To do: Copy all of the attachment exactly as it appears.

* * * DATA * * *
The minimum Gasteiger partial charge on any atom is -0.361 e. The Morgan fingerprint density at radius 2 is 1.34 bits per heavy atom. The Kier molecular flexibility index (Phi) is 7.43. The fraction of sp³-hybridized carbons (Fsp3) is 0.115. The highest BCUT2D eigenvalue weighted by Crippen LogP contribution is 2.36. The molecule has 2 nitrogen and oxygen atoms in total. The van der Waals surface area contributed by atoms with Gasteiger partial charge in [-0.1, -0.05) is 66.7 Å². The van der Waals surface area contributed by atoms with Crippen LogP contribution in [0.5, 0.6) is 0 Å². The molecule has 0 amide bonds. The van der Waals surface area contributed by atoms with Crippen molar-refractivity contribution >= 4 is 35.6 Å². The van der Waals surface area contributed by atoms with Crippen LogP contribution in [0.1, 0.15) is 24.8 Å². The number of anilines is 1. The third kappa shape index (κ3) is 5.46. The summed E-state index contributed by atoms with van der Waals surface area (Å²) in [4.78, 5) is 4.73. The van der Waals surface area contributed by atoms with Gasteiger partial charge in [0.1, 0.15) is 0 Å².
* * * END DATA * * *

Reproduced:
The minimum Gasteiger partial charge on any atom is -0.361 e. The Morgan fingerprint density at radius 2 is 1.34 bits per heavy atom. The Kier molecular flexibility index (Phi) is 7.43. The fraction of sp³-hybridized carbons (Fsp3) is 0.115. The highest BCUT2D eigenvalue weighted by Crippen LogP contribution is 2.36. The molecule has 2 nitrogen and oxygen atoms in total. The van der Waals surface area contributed by atoms with Gasteiger partial charge in [-0.1, -0.05) is 66.7 Å². The van der Waals surface area contributed by atoms with Crippen LogP contribution in [0.5, 0.6) is 0 Å². The molecule has 0 amide bonds. The van der Waals surface area contributed by atoms with Crippen molar-refractivity contribution >= 4 is 35.6 Å². The van der Waals surface area contributed by atoms with Crippen LogP contribution in [0.1, 0.15) is 24.8 Å². The number of anilines is 1. The third kappa shape index (κ3) is 5.46. The summed E-state index contributed by atoms with van der Waals surface area (Å²) in [4.78, 5) is 4.73. The van der Waals surface area contributed by atoms with Gasteiger partial charge in [0.1, 0.15) is 0 Å².